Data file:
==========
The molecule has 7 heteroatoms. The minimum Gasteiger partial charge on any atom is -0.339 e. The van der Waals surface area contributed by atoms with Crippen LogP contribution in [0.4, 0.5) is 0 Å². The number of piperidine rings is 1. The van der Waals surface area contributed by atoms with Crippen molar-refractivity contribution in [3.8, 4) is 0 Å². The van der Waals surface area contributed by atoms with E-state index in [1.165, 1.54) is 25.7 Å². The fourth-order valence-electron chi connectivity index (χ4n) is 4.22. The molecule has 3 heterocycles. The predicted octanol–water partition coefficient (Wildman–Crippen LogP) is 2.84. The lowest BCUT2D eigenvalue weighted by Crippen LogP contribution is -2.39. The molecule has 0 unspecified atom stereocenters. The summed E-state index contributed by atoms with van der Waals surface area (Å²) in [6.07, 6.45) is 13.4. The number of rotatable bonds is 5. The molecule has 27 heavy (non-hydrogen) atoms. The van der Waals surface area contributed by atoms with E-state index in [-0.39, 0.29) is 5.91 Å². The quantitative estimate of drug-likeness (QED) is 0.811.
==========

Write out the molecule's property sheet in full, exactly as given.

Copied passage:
The molecule has 7 heteroatoms. The minimum Gasteiger partial charge on any atom is -0.339 e. The van der Waals surface area contributed by atoms with Crippen LogP contribution in [0.4, 0.5) is 0 Å². The number of piperidine rings is 1. The van der Waals surface area contributed by atoms with Crippen molar-refractivity contribution in [3.8, 4) is 0 Å². The van der Waals surface area contributed by atoms with E-state index in [1.165, 1.54) is 25.7 Å². The fourth-order valence-electron chi connectivity index (χ4n) is 4.22. The molecule has 3 heterocycles. The predicted octanol–water partition coefficient (Wildman–Crippen LogP) is 2.84. The lowest BCUT2D eigenvalue weighted by Crippen LogP contribution is -2.39. The molecule has 0 unspecified atom stereocenters. The summed E-state index contributed by atoms with van der Waals surface area (Å²) in [6.07, 6.45) is 13.4. The number of rotatable bonds is 5. The molecule has 27 heavy (non-hydrogen) atoms. The van der Waals surface area contributed by atoms with E-state index in [-0.39, 0.29) is 5.91 Å². The quantitative estimate of drug-likeness (QED) is 0.811.